The research for this book began in the 1980s with a study of the pianos of Ferdinand Hofmann, one of the first makers in Vienna, and ended in 2016 with a study of two pianos, one of 1780 by Johann Andreas Stein, the other of about 1802 by Anton Walter; neither of these instruments has been the subject of a publication until now. Over time, the research quickly grew to include a study of all the surviving instruments by Stein, singled out for praise in a letter of Mozart’s written in 1777 to his father, and of the pianos of Walter, the maker of Mozart’s own piano and the most famous maker in Vienna in his day. Other makers with essays in the book devoted to their work include Johann David Schiedmayer, perhaps Stein’s best journeyman, Nannette Streicher, Stein’s famous daughter and Johann Ludwig Hellen who worked between about 1760 and 1780 in Bern. Although the essays are based on older publications, they have been revised and brought up to date, ammending errors and adding new discoveries and conclusions. In this respect, the editions of the notebooks of both Stein and Schiedmayer, recently published by Michael Latcham, have provided new insight.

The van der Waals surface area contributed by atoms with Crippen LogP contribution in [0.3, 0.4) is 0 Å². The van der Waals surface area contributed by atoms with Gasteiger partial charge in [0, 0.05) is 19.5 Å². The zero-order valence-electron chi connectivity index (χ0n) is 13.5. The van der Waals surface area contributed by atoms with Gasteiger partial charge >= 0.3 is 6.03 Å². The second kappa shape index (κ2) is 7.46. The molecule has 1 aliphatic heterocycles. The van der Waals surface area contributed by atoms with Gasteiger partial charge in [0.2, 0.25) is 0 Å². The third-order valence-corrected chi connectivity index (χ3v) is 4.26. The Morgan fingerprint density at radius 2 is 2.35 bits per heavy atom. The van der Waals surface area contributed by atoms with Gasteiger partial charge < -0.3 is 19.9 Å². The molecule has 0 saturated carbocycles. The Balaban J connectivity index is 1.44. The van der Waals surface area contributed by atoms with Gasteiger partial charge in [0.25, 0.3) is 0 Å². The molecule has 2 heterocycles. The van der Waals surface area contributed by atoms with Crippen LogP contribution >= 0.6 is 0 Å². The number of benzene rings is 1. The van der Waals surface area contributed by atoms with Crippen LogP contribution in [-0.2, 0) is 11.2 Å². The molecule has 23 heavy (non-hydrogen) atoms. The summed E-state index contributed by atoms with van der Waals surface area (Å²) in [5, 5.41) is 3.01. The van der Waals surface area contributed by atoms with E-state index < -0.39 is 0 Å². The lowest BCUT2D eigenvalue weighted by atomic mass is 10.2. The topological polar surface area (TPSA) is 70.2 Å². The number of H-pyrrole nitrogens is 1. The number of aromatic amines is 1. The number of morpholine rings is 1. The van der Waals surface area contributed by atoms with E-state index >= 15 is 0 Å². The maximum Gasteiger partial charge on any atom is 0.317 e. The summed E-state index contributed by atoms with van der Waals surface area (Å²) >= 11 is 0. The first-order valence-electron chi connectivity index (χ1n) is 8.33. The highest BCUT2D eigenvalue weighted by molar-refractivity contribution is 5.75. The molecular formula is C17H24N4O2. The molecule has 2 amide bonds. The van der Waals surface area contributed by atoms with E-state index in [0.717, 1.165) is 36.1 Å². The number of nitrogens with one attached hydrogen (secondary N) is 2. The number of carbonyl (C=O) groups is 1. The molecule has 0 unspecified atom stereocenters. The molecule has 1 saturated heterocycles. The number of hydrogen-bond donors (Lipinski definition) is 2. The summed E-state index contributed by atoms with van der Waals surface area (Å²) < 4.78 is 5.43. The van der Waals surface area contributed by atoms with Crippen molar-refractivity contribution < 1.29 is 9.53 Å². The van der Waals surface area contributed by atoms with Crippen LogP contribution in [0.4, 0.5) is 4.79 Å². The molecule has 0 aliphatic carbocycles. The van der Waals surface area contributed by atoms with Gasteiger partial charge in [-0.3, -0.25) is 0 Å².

The essays include complete lists of the instruments of Stein, Streicher, Schiedmayer, Hofmann, Walter and Johann Ludwig Hellen. The essays not only analyse the work of these key makers but also of many others. These include early German makers such as Gottfried Silbermann and Franz Jacob Spath as well as touching on the work of the English and French firms. The developments made by all these makers give a good idea of the variety of instruments available to composers, players and amateurs in the period 1770 to 1825. The book shows that the designs of the pianos built by famous makers not only changed radically over time during their individual careers but also went through conservative periods. While Nannette Streicher remained conservative before 1805, Walter made pioneering advances up until about 1802; by about 1807 their roles were reversed. The resulting picture is one of extraordinary diversity in terms of the sizes and sounds of their pianos and the aims for which they were made. This variety, demonstrated and elucidadted by this book, offers a refined and yet wide choice to those seeking out appropriate pianos for well-informed performances on historical instruments. At the same time, considerable additional information about the makers involved and about those who owned their instruments is provided. Many characteristics, measurements and details of the instruments are summarised in tables; the book, with more than five hundred pages, is richly illustrated.